Tuesday, December 6, 2016
The U.S. Office of the Comptroller may soon be granting bank charters to fintech firms. Comptroller of the Currency Thomas J. Curry shared plans for a far-reaching initiative Dec. 2, 2016, when the OCC released a paper titled Exploring Special Purpose National Bank Charters for FinTech Companies. In the paper's preface, Curry reflected on the banking industry's resilience and adaptability, noting that banks themselves were once considered revolutionary.
"More than 150 years later, we have a diversified and evolving financial services industry," he wrote. "New technology makes financial products and services more accessible, easier to use, and much more tailored to individual consumer needs."
Curry additionally shared how much consumer behavior and demographics have changed in recent years. For example, 85 million millennials use technology-driven nonbank companies that offer products and services formerly limited to traditional banks, he stated. Some of these fintech companies are now exploring whether to become banks.
"Should a nonbank company that offers banking-related products have a path to become a bank?" Curry wrote. For Maria T. Vullo, Superintendent of the New York Department of Financial Services, the answer is no. Vullo issued a statement opposing the charter and warning of its potential harm to consumers. "New York will not allow consumer protections to fall into the void," she said.
Fintech firms that support the initiative are confident federal and state regulatory agencies would collaborate with transitioning fintech firms to ensure compliance with fair lending practices. And any fintech aspiring to become a financial institution would be subject to intensive review and a steep set of requirements, payments analysts noted.
Fintech firms applying for a bank charter would need to meet exacting standards, according to the OCC's paper. In addition to having an appropriate corporate structure, the applicants would be required to prove they engage solely in bank-permissible activities, such as payment or lending activities, and adhere to regulatory requirements set forth by the Consumer Financial Protection Bureau, Bank Secrecy Act and anti-money laundering statutes.
Comptroller Curry added that the OCC would closely supervise the newly chartered firms to ensure they have implemented the following:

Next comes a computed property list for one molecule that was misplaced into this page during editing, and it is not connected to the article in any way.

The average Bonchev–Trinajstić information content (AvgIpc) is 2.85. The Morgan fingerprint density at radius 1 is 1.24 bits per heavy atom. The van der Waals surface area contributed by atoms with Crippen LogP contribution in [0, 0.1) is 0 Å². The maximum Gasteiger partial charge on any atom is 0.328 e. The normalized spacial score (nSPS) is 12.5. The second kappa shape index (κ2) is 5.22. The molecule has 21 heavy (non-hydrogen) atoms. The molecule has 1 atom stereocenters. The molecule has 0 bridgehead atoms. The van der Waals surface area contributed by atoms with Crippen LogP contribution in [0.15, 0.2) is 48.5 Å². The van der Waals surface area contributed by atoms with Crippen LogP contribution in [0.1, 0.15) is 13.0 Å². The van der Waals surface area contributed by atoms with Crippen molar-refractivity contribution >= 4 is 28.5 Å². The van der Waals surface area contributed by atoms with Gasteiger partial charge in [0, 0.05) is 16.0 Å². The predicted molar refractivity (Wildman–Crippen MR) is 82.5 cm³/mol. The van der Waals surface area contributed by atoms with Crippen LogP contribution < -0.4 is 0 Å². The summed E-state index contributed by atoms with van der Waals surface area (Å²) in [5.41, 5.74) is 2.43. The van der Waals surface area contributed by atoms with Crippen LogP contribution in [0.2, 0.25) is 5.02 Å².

As the OCC strives to create a regulatory framework that supports and encourages innovation, Comptroller Curry recommended a flexible regulatory framework designed to accommodate innovative and diverse business models. The paper also encourages interaction and ongoing collaboration between fintechs and regulators as they navigate unforeseen challenges to regulatory expectations.
Curry challenged the OCC staff to work within proposed innovation-friendly guidelines on a set of prerequisites for nonbank companies applying for national bank status. Their diverse viewpoints are summarized in the OCC paper, which Curry said, "makes clear that if we decide to grant a national charter to a particular fintech company, that institution will be held to the same high standards of safety and soundness, fair access, and fair treatment of customers that all federally chartered institutions must meet."
Comptroller Curry invited payments industry stakeholders to participate with the OCC in drafting the charter. He seeks clarification on the Community Reinvestment Act (CRA), which applies to institutions insured by the Federal Deposit Insurance Corp. Fintech firms that do not take deposits are not expected to be subject to CRA requirements but may need to comply with similar governing principles, such as "fair access," "fair treatment" and "meeting the credit needs of its community," Curry stated.
The OCC paper additionally seeks recommendations on the types of activities to include in a special purpose national bank charter. Fintechs that apply and receive bank charters would ideally "demonstrate their commitment to financial inclusion that supports fair access to financial services and fair treatment of customers," the OCC stated.
"Public comment will help inform our consideration of these issues," Curry wrote. "We welcome your feedback on all of the issues raised in this paper and on the specific questions included at the end." The OCC will be open to public commentary until Jan. 15, 2017.
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